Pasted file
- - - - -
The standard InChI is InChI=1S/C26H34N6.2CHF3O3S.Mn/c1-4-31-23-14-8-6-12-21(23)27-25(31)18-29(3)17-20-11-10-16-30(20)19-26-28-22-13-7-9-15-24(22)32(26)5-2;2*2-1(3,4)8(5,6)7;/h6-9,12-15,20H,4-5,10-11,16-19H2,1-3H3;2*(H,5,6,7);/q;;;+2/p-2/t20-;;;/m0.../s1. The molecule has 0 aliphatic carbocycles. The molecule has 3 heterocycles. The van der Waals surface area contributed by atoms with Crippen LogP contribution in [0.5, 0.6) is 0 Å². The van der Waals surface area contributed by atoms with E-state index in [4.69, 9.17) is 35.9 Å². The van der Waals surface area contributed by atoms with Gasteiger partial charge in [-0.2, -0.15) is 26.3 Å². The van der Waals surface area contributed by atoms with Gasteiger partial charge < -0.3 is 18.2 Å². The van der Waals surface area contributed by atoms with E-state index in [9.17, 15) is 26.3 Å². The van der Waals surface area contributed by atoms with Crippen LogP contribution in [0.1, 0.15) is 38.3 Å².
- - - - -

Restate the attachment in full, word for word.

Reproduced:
The standard InChI is InChI=1S/C26H34N6.2CHF3O3S.Mn/c1-4-31-23-14-8-6-12-21(23)27-25(31)18-29(3)17-20-11-10-16-30(20)19-26-28-22-13-7-9-15-24(22)32(26)5-2;2*2-1(3,4)8(5,6)7;/h6-9,12-15,20H,4-5,10-11,16-19H2,1-3H3;2*(H,5,6,7);/q;;;+2/p-2/t20-;;;/m0.../s1. The molecule has 0 aliphatic carbocycles. The molecule has 3 heterocycles. The van der Waals surface area contributed by atoms with Crippen LogP contribution in [0.5, 0.6) is 0 Å². The van der Waals surface area contributed by atoms with E-state index in [4.69, 9.17) is 35.9 Å². The van der Waals surface area contributed by atoms with Gasteiger partial charge in [-0.2, -0.15) is 26.3 Å². The van der Waals surface area contributed by atoms with Gasteiger partial charge < -0.3 is 18.2 Å². The van der Waals surface area contributed by atoms with E-state index in [9.17, 15) is 26.3 Å². The van der Waals surface area contributed by atoms with Crippen LogP contribution in [0.1, 0.15) is 38.3 Å².